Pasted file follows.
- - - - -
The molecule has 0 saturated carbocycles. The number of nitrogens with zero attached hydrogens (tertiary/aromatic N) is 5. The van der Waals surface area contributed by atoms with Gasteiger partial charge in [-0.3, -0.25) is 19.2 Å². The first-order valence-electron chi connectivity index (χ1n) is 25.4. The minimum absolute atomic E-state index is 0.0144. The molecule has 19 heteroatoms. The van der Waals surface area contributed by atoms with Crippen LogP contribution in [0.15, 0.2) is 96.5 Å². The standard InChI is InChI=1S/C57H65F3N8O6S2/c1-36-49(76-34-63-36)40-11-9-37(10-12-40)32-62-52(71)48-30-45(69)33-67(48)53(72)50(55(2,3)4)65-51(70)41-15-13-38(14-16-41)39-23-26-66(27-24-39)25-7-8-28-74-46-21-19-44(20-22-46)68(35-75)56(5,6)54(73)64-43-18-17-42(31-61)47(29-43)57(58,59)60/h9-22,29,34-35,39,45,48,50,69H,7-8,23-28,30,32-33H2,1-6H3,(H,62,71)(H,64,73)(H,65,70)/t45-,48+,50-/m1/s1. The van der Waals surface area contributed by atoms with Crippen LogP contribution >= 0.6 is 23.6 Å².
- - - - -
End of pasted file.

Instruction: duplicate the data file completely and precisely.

The molecule has 0 saturated carbocycles. The number of nitrogens with zero attached hydrogens (tertiary/aromatic N) is 5. The van der Waals surface area contributed by atoms with Gasteiger partial charge in [-0.3, -0.25) is 19.2 Å². The first-order valence-electron chi connectivity index (χ1n) is 25.4. The minimum absolute atomic E-state index is 0.0144. The molecule has 19 heteroatoms. The van der Waals surface area contributed by atoms with Crippen LogP contribution in [0.15, 0.2) is 96.5 Å². The standard InChI is InChI=1S/C57H65F3N8O6S2/c1-36-49(76-34-63-36)40-11-9-37(10-12-40)32-62-52(71)48-30-45(69)33-67(48)53(72)50(55(2,3)4)65-51(70)41-15-13-38(14-16-41)39-23-26-66(27-24-39)25-7-8-28-74-46-21-19-44(20-22-46)68(35-75)56(5,6)54(73)64-43-18-17-42(31-61)47(29-43)57(58,59)60/h9-22,29,34-35,39,45,48,50,69H,7-8,23-28,30,32-33H2,1-6H3,(H,62,71)(H,64,73)(H,65,70)/t45-,48+,50-/m1/s1. The van der Waals surface area contributed by atoms with Crippen LogP contribution >= 0.6 is 23.6 Å².